by Jessica Whalen and Richard Livermore-Hardy. Published in International Power Engineer, May 2010.
By Richard Livermore-Hardy, Waukesha Bearings
Published in Turbomachinery International, July/August 2014
An Alstom 450MVA hydrogen-cooled generator operating at 3,600 rev/min and equipped with a brush gear unit showed spiral vibration with a forward rotating unbalance vector.
Spiral vibration, also known as the Newkirk effect, can be observed on various types of turbomachinery and is caused by a vibration-induced hot spot on the shaft surface generated by friction.
Potential modifications were studied by Alstom using hot spot stability analysis with a rotor dynamic model of the generator rotor, and bearing supports. Based on the calculated results, a modification of the generator shaft line was implemented using tilting pad radial bearings at the generator non-drive end and exciter end locations to shift the slip ring shaft critical speeds well above the rated speed.
Read the article in the July/August 2014 issue of Turbomachinery International.
With the industry trending toward improved efficiency, in both new and existing equipment, higher demands are placed on the equipment and the bearings.
When Alstom Power identified a phenomenon of spiral vibration close to the trip level on one of their 450MVa hydrogen-cooled generators, our proprietary predictive tools and extensive industry experience on equipment of this size made Waukesha Bearings the clear choice to design and manufacture a drop-in bearing replacement.
More than 13 generator sets have been commissioned since the initial phenomenon was detected in 2003. In total, the Maxalign bearings have seen 600,000 cumulative operating hours with these particular Alstom generators.
In the May 2010 issue of International Power Engineer, Jessica Whelan and Richard Livermore-Hardy look at new large tilting pad radial bearings designed to further improve safety margins.
It is difficult to pick up an industry publication without seeing an article or viewpoint covering the trend away from coal toward natural gas as part of the global power generation mix.
Whether climate-change legislation happens this year, in 2011 or in 2020, project owners and financiers at the very least are ‘cautious on coal.’ This shift toward cleaner energy is creating increased focus on alternative fuel sources; nuclear energy and the many forms of renewable energy are the targets of technology development, investment and new business ventures.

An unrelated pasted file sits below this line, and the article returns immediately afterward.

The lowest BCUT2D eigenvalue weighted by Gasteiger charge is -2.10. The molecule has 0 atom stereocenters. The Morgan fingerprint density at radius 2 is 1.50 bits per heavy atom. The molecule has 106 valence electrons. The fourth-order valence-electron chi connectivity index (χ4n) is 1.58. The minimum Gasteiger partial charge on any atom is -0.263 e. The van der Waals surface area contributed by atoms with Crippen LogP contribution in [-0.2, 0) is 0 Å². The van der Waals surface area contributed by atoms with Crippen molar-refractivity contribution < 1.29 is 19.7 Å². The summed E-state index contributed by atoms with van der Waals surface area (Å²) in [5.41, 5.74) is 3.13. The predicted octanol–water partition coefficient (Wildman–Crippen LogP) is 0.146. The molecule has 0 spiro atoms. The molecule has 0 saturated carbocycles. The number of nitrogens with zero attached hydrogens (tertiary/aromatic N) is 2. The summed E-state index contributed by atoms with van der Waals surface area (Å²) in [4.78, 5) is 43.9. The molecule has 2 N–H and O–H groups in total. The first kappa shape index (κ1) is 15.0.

However, in the short to mid-term, natural gas-driven power generation is the obvious substitute for coal as the economy recovers…as GDP grows, so does the demand for energy.
This move toward natural gas as a primary source of energy has placed new demands on the makers of gas-fired combustion turbines. Larger, lower emission, and more reliable and efficient machines are required if turbines are to play a more vital role in the global power mix.
In anticipation of these market demands, Waukesha Bearings, a leader in hydrodynamic bearings and magnetic bearing systems, has developed the next generation of large tilting pad radial bearing designs to further improve safety margins and provide superior performance to address the challenges associated with these machines.
The next generation technology was applied to Waukesha’s existing ball and socket tilting pad radial bearing with Directed Lubrication, which has been used successfully over the past 25 years in large frame gas turbines, steam turbines and turbo-generators. Throughout the development cycle, Waukesha engineers worked closely with leading original equipment manufacturers to translate turbine performance requirements into improved bearing designs using a combination of field experience, testing and advanced analysis techniques.
In order to directly address requirements for improved machine efficiency, Waukesha’s latest design uses an efficient 4-pad arrangement to minimise power loss and reduce the number of components.
As a result of the trend towards larger machines, higher bearing loads and surface speeds, the design also includes an optimised pad and hydrostatic jacking groove design to further reduce pad temperatures, leading to increased safety margins and machine reliability.
The latest technology compliments Waukesha’s proven ball and socket pivot design, which, due to the proprietary design and materials, has excellent dynamic alignment capability typically required on ‘hot’ machines during the transition from cold to hot conditions plus high stiffness for assured bearing dynamic characteristics.
Waukesha engineers used proprietary predictive tools and testing to design and verify the performance of the next generation of large tilting pad radial bearing designs, which have now been in service for several years on numerous gas-fired combined cycle turbo-generator applications.
The knowledge gained during this process will allow Waukesha to further adapt their technology for the ever increasing requirements for improved performance and reliability in the gas-fired power generation market.